Monday, August 18, 2014

Tech Titans Bringing the Silicon Valley Mindset to the Space Industry

          by Brian Orlotti

Chuck Hull. Photo c/o Industry Week.
Over the the past decade, the building momentum of commercial space initiatives has seen a variety of new players enter the space sector. Often, these new participants are leaders in their fields. Now, 3D printing pioneer 3D Systems is getting into the space business by acquiring two firms with solid track records in that sector.

Rock Hill, SC based 3D Systems was founded in 1986 in Valencia, CA, by Chuck Hull, inventor and original patent-holder of the first stereolithography (SLA) based 3D printing system. The companies' industrial 3D printers utilize a variety of technologies including SLA, selective laser sintering (SLS) and fused deposition modelling (FDM). The company also invented the STL file format, now the de facto standard for 3D printers. 3D Systems caters to many industries, including automotive, architectural, dental/healthcare, and aerospace and defence. With $353Mln USD ($384Mln CDN) in revenue in 2012, the firm currently employs over 1000 people in 25 offices worldwide.

As stated in the August 13th, 2014 article "3D Systems Corporation Buys Sister Companies APP and APM," 3D Systems has been on an aggressive  shopping spree over the past four years, acquiring over 45 companies totaling some $520Mln USD ($566Mln CDN).

Its newest purchases are two Tulsa, Oklahoma-based sister companies:  American Precision Prototyping (APP) and American Precision Machining (APM), both of which have strong aerospace backgrounds. Both APP and APM are providers of rapid prototyping/manufacturing, product development and engineering services to a clientele that includes Boeing, EADS, Cessna, Black & Decker, NASA and General Electric. Both companies have over 24 years of experience in these areas. The cost and details of the dual acquisitions have not been made public.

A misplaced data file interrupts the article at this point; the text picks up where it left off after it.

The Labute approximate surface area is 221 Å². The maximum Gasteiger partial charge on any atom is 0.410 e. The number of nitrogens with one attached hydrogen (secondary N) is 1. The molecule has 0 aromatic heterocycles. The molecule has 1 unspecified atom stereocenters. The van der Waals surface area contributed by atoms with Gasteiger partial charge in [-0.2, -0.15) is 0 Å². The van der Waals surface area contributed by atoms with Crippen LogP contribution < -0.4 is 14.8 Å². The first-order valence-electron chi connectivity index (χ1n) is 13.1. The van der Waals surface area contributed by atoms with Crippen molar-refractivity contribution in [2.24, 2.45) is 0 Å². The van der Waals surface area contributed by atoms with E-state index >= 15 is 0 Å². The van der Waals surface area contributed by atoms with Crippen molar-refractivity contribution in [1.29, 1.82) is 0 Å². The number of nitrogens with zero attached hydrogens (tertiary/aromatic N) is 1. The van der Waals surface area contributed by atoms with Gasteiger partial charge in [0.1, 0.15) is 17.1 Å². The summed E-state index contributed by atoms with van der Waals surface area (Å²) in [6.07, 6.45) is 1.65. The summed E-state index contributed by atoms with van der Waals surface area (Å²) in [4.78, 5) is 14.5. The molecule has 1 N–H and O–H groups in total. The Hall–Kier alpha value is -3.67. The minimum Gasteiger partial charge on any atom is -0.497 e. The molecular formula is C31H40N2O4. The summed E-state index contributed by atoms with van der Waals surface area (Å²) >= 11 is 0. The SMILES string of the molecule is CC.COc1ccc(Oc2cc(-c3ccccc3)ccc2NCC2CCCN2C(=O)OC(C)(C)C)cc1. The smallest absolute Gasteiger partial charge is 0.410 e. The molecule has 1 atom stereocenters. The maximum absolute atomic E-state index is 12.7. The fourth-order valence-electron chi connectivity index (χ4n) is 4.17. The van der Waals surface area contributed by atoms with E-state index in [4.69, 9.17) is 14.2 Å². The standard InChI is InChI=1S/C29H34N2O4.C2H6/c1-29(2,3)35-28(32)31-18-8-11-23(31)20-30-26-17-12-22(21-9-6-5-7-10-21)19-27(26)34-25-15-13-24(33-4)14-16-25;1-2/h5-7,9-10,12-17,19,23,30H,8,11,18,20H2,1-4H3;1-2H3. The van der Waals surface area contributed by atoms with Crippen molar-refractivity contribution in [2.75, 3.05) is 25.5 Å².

3D Systems' acquisition of APP and APM will allow the company to expand its presence in a niche where it had previously been small. 3D Systems will now be positioned to offer 3D prototyping and additive manufacturing services to not only large established entities like Boeing and NASA, but also newer space players like SpaceX, Bigelow Aerospace, and Orbital Sciences Corporation.

3D Systems' recent moves parallel those of another technology giant: Google.

Back in June, Google bought Skybox Imaging, an Earth-observation satellite builder and data provider, for $500Mln USD ($544Mln CDN) in cash. In April, the company purchased Titan Aerospace, a maker of solar-powered drones. As well, in December 2013, Google turned many heads with its purchase of DARPA-affiliated robotics firm Boston Dynamics. These purchases are part of Google's long-term goal of becoming a provider of internet access (via satellites & drones) as well as services.

Most significantly, space lies at the core of Google's plans for growth.

3D Systems' and Google's acquisition strategies share two key commonalities: the acquisitions' products enhance their own (i.e 3D Systems' aerospace presence and Google's Maps and Earth software) and they provide an entry point into expanding new markets (i.e nano/micro-satellites, space-related services like Earth imagery and Internet access for the developed/developing world).

Brian Orlotti.
In entering the space business, these two tech titans seek to bring the Silicon Valley mindset to a long-static industry.

Brian Orlotti is a Toronto-based IT professional and a regular contributor to the Commercial Space blog.

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